Topics: Communication, Message, Communication studies Pages: 8 (2200 words) Published: November 30, 2012
Communication was taking place among the Trinity even before the Creator said, “Let there be light.” And within a week of saying that, he had made a being who, having been created in His likeness, likewise communicated. The “Community of Persons” had created a being unlike any He had previously made. And as we gain a better understanding of communication, something in which both Creator and created participate, we will likely find ourselves better able to relate with God and with others.

Hundreds of explicit and implicit definitions of communication have been published in the communication and related literatures for use by scholars and practitioners trying to describe, predict, and understand communicative phenomena. These definitions vary around the common language definitions, with variations depending on individual scholarly interests and general scholarly trends.

In this paper nonetheless, we shall critically and clearly discuss the truthfulness of Sillars (1988) definition of communication as giving, receiving or exchange of information, options or ideas by writing speech or visual means or any combination of the three so that the material communicated is completely understood by everyone concerned and Asha (2005) definition of communication that, “it’s a two way process in which there is exchange and progression of ideas towards a mutually acceptable goal” with the help of three other scholars in as far as the definition of communication is concerned. The paper begins by giving other definitions to communication before the main discussion and later on drafts a conclusion.

Communication is a slippery concept, and while we may casually use the word with some frequency, it is difficult to arrive at a precise definition that is agreeable to most of those who consider themselves communication scholars. Communication is so deeply rooted in human behaviors and the structures of society that it is difficult to think of social or behavioral events that are absent communication.

Given a set of requirements for a definition of communication, we can define communication as information that enters a process and eventually leaves its inverse process (Weekley, 1967: 338). For example, information is transmitted by speaking and received after processing by its inverse, hearing. This definition can be used to precisely describe and explain communication phenomena in an inclusive and exact manner. The nature of processes and their development is considered. Communication processes may support other processes, including non-communicative, evolutionarily adaptive processes supporting survival and reproduction. Communication is expected to develop in self organizing systems, given certain assumptions. Receiving processes may be understood as information filters and their performance described, predicted, and understood. These precise definitions of communication and information can serve as the basis for a science of librarianship.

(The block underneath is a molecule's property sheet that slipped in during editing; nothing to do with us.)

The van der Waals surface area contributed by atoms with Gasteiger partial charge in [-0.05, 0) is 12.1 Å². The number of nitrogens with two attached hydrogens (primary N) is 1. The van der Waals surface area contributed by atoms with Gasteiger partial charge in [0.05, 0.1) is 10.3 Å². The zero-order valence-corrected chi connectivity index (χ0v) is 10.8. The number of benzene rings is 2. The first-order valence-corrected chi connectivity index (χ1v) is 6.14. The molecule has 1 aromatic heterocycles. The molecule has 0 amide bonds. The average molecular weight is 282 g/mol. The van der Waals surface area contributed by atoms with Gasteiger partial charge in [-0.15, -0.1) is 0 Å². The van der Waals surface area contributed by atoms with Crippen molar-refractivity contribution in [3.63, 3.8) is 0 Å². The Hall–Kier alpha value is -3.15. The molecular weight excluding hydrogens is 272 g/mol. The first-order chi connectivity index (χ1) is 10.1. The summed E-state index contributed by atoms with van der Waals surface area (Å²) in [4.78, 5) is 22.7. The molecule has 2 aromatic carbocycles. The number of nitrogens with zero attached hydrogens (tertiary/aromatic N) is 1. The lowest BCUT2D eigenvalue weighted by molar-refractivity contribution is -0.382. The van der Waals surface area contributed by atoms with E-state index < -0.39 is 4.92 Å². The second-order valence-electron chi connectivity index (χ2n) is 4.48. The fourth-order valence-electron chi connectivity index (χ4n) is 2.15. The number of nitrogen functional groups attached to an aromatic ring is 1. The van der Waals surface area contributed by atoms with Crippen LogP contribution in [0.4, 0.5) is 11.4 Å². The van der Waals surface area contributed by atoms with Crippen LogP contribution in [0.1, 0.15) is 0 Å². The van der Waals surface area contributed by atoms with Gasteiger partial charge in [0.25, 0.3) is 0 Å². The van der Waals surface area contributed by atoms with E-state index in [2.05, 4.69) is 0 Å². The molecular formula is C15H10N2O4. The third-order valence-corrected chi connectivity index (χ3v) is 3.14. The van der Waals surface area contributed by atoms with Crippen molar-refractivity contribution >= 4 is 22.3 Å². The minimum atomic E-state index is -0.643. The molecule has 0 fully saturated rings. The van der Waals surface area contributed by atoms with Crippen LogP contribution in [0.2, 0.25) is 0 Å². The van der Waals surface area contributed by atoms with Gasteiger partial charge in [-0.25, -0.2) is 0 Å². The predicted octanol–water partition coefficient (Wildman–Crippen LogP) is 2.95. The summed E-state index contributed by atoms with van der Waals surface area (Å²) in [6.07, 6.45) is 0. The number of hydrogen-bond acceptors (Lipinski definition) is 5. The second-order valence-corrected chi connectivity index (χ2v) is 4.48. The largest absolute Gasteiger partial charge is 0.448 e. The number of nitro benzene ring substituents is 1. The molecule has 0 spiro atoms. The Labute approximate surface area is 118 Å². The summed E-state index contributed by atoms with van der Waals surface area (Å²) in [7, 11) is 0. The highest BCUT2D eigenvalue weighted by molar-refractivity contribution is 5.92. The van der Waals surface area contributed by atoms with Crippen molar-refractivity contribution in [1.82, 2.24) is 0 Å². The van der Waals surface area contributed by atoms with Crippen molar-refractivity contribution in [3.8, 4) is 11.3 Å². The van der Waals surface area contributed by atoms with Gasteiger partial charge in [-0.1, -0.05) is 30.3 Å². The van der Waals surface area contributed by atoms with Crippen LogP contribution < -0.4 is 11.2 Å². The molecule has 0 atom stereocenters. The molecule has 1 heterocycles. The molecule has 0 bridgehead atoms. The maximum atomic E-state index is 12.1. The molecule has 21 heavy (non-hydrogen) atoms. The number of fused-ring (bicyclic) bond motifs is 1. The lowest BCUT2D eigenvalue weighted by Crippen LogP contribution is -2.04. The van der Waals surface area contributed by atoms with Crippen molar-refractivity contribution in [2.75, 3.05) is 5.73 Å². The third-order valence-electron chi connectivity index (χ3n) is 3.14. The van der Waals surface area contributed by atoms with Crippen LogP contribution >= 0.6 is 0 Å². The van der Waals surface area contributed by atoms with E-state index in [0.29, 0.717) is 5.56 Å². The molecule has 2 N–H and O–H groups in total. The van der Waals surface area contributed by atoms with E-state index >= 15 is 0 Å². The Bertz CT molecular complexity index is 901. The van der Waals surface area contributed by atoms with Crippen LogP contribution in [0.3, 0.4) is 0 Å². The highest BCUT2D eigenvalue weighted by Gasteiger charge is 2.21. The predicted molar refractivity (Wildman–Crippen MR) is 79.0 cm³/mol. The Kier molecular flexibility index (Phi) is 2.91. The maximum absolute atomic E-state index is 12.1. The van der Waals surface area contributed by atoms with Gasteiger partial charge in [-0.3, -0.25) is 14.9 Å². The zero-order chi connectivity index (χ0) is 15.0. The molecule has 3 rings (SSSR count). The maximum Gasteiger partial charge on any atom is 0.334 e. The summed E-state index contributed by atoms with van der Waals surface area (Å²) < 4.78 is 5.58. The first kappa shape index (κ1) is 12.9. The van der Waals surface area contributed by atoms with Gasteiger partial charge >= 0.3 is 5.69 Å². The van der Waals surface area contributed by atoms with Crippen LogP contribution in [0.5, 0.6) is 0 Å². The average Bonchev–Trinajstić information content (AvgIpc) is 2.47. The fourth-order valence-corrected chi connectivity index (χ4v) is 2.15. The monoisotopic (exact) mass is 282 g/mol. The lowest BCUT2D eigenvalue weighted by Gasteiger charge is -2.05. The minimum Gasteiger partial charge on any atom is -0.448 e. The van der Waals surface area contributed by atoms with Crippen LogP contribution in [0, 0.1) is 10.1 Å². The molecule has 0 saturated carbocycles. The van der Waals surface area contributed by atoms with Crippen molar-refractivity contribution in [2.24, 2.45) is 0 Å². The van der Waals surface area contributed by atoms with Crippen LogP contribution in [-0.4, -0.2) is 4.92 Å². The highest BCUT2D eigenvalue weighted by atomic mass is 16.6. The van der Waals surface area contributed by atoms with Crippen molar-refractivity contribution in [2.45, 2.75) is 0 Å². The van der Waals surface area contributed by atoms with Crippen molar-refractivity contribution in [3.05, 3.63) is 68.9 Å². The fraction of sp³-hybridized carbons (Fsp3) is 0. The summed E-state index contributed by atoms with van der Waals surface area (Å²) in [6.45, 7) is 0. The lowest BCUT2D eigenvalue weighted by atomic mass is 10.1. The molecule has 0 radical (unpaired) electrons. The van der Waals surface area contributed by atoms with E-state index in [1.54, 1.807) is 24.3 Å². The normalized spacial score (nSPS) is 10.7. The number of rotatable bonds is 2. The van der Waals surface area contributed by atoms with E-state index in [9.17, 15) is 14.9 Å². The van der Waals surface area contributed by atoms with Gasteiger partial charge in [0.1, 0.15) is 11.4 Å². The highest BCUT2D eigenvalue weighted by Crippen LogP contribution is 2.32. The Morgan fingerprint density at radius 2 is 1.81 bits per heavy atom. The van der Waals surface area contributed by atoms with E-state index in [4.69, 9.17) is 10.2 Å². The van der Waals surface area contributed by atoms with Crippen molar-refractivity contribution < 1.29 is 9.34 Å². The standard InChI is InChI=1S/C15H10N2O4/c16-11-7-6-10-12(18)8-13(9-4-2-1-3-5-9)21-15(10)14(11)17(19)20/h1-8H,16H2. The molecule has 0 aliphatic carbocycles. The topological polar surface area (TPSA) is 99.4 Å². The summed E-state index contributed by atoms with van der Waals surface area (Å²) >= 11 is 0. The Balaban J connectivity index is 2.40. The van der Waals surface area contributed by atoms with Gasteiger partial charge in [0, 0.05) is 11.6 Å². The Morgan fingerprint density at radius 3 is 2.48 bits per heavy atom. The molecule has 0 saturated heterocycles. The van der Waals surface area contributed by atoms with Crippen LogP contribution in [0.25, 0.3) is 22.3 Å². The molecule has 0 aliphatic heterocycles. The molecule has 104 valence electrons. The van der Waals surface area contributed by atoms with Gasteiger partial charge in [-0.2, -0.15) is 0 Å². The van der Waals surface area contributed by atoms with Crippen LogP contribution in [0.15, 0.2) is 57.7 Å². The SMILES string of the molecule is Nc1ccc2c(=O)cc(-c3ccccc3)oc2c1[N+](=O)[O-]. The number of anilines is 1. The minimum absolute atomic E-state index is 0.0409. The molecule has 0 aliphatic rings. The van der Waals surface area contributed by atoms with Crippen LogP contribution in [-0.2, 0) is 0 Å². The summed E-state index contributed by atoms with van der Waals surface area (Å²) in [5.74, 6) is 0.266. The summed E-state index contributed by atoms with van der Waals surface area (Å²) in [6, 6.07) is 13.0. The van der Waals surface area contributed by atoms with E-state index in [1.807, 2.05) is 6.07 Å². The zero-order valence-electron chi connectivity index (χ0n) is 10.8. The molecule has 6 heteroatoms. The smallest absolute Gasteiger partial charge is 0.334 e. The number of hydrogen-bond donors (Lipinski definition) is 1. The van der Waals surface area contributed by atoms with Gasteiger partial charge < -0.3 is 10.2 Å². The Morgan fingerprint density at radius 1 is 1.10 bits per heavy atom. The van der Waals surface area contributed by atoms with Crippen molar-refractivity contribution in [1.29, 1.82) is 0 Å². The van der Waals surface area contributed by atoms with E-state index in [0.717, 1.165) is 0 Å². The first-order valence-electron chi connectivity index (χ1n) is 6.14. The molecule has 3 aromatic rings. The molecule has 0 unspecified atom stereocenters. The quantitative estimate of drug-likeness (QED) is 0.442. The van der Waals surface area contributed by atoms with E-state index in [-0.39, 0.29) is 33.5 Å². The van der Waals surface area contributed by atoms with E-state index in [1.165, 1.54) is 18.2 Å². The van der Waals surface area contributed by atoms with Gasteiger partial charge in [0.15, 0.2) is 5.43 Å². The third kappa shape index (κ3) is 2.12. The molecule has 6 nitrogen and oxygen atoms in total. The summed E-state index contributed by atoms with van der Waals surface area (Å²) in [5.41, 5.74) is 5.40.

“Communication,” which is etymologically related to both “communion” and “community,” comes from the Latin communicare, which means “to make common” or “to share.” DeVito (1986: 61) expanded on this, writing that communication is “the process or act of transmitting a message from a sender to a receiver, through a channel and with the interference of noise”. Some would elaborate on this definition, saying that the message transmission is intentional and conveys meaning in order to bring about change.

Putnam (2006: 43) defined Communication as a process by which we assign and convey meaning in an attempt to create shared understanding. This process requires a vast repertoire of skills in intrapersonal and interpersonal processing, listening, observing, speaking, questioning, analyzing, and evaluating. Use of these processes is developmental and transfers to all areas of life: home, school, community, work, and beyond. It is through communication that collaboration and cooperation occur.


References: Anderson, J. A. (1987). Communication research: Issues and methods. New York: McGraw-Hill Book Company.
Berko, R. et al. (2007), Communicating: A Social and Career Focus. Houghton,
Colson, C. (1989). Against the night. Ann Arbor, MI: Servant Publications.
DeVito, J. A. (1986). The communication handbook: A dictionary. New York: Harper & Row.
Habermas, J. (1984). The theory of communicative action, vol. 1. Boston, MA: Beacon Press.
Mambert, W.A. (1971). The elements of effective communication. Washington, DC: Acropolis.
Putnam, L. (2006). Definitions and approaches to conflict and communication. In Oetzel and Ting-Toomey.
Sillars, S. (1988). Success in Communication. Hodder Murray and John Murray publishers
Weekley, E. (1967). An etymological dictionary of modern English (Vol. 1). New York: Dover Publications.
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